Most of the airlines flying the Airbus A380 grounded their fleets during the Covid-19 pandemic, but thankfully many have now returned at least part of their superjumbo fleets to service.
One of the airlines which has not flown their A380s since the pandemic is Malaysia Airlines, which owned six of the aircraft.
Malaysia Airlines A380 History
Malaysia Airlines took delivery of their first Airbus A380, 9M-MNA, in May 2012. It was the first of six, which would be delivered over the next year.
These aircraft were painted in a non-standard livery at the time, with a mostly white fuselage and blue motif, compared to the regular Malaysia Airlines livery.
Malaysia’s A380s were all based at Kuala Lumpur International Airport and used on routes with the highest demand, such as to London Heathrow, Sydney, Paris CDG and Hong Kong.
Once the A380 fleet was grounded, Malaysia Airlines began to look for smaller, replacement aircraft which were more suited to their network and capacity needs. They settled on the Airbus A330neo and came to a deal with Airbus to part-exchange their A380s when ordering 20 A330-941s.
As a result, the airline sent all of their A380s to France for storage after a period in storage at Kuala Lumpur. They are now the property of Airbus.
Malaysia Airlines A380 Fleet and Status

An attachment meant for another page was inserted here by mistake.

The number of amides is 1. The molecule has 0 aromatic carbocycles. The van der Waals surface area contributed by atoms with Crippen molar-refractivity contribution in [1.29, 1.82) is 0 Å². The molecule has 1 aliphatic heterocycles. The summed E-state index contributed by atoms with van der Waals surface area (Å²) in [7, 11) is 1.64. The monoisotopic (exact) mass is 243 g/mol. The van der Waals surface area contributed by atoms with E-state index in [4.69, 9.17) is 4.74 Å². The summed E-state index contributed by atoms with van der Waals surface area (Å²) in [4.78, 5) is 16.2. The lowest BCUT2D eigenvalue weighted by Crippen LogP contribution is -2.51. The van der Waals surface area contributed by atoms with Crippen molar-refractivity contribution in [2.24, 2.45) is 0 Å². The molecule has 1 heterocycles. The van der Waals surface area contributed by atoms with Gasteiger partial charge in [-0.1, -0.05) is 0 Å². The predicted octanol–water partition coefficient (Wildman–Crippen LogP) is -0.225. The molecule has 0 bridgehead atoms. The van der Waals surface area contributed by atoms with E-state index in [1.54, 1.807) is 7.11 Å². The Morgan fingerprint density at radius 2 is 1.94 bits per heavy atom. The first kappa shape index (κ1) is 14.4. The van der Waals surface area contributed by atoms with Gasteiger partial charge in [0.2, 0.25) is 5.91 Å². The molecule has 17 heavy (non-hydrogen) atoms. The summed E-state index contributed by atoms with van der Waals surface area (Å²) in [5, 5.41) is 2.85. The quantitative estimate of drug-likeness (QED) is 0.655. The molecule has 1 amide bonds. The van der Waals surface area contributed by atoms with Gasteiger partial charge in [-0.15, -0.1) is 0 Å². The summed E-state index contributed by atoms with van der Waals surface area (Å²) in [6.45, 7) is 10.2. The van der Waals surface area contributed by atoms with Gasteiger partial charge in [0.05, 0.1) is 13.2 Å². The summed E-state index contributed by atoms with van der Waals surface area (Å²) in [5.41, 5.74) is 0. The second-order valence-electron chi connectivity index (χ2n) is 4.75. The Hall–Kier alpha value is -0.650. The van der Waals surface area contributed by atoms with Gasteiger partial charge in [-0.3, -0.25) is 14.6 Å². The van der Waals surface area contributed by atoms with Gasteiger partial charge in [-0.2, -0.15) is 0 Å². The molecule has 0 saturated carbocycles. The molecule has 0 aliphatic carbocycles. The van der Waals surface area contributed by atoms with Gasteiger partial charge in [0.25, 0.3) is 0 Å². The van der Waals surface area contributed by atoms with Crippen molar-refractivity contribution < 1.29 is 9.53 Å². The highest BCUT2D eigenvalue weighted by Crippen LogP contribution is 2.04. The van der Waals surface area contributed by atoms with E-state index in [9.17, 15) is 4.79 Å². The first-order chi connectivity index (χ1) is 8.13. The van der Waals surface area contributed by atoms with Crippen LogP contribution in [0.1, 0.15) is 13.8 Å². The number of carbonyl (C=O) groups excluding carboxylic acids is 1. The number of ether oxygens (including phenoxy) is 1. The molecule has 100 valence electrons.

9M-MNA (78), A380-841 – Now registered EI-HKA, stored Tarbes-Lourdes-Pyrenees, France
9M-MNB (81), A380-841 – Now registered EI-HKB, stored Tarbes-Lourdes-Pyrenees, France
9M-MNC (84), A380-841 – Now registered EI-HKC, stored Tarbes-Lourdes-Pyrenees, France
9M-MND (89), A380-841 – Now registered EI-HKD, stored Tarbes-Lourdes-Pyrenees, France
9M-MNE (94), A380-841 – Now registered EI-HKE, stored Tarbes-Lourdes-Pyrenees, France
9M-MNF (114), A380-841 – Now registered EI-HKF, stored Tarbes-Lourdes-Pyrenees, France
With little market for second-hand A380s, the Malaysia Airlines fleet is unlikely to be sold on or even fly again. They will most likely be stripped of parts and scrapped in the coming years.
However, with the upstart new carrier Global Airlines having acquired some former Singapore Airlines A380s, there may still be a chance for them.
Did you fly on a Malaysia Airlines A380? Do you remember seeing them? Leave a comment below.